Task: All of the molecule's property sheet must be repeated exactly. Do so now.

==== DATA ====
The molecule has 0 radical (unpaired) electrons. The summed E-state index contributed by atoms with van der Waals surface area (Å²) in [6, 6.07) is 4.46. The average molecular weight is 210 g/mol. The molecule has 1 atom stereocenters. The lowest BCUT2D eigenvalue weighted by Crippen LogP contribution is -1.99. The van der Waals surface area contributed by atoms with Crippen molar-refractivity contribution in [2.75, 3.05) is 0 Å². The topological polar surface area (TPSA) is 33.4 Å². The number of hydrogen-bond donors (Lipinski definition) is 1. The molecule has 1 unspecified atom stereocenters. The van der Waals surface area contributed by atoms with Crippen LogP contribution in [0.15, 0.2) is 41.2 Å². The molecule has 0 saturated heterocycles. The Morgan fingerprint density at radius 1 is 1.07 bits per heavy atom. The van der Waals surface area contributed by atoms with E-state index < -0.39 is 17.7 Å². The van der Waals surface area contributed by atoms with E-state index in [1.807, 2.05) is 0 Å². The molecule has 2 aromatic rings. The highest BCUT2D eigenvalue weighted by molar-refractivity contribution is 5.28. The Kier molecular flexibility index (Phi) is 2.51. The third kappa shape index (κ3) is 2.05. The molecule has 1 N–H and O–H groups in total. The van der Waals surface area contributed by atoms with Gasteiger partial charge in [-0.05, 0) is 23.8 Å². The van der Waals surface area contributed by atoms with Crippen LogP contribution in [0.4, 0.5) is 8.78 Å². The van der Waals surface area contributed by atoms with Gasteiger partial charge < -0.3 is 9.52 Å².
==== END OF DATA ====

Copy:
The molecule has 0 radical (unpaired) electrons. The summed E-state index contributed by atoms with van der Waals surface area (Å²) in [6, 6.07) is 4.46. The average molecular weight is 210 g/mol. The molecule has 1 atom stereocenters. The lowest BCUT2D eigenvalue weighted by Crippen LogP contribution is -1.99. The van der Waals surface area contributed by atoms with Crippen molar-refractivity contribution in [2.75, 3.05) is 0 Å². The topological polar surface area (TPSA) is 33.4 Å². The number of hydrogen-bond donors (Lipinski definition) is 1. The molecule has 1 unspecified atom stereocenters. The van der Waals surface area contributed by atoms with Crippen LogP contribution in [0.15, 0.2) is 41.2 Å². The molecule has 0 saturated heterocycles. The Morgan fingerprint density at radius 1 is 1.07 bits per heavy atom. The van der Waals surface area contributed by atoms with E-state index < -0.39 is 17.7 Å². The van der Waals surface area contributed by atoms with E-state index in [1.807, 2.05) is 0 Å². The molecule has 2 aromatic rings. The highest BCUT2D eigenvalue weighted by molar-refractivity contribution is 5.28. The Kier molecular flexibility index (Phi) is 2.51. The third kappa shape index (κ3) is 2.05. The molecule has 1 N–H and O–H groups in total. The van der Waals surface area contributed by atoms with Gasteiger partial charge in [-0.05, 0) is 23.8 Å². The van der Waals surface area contributed by atoms with Crippen LogP contribution in [0.4, 0.5) is 8.78 Å². The van der Waals surface area contributed by atoms with Gasteiger partial charge < -0.3 is 9.52 Å².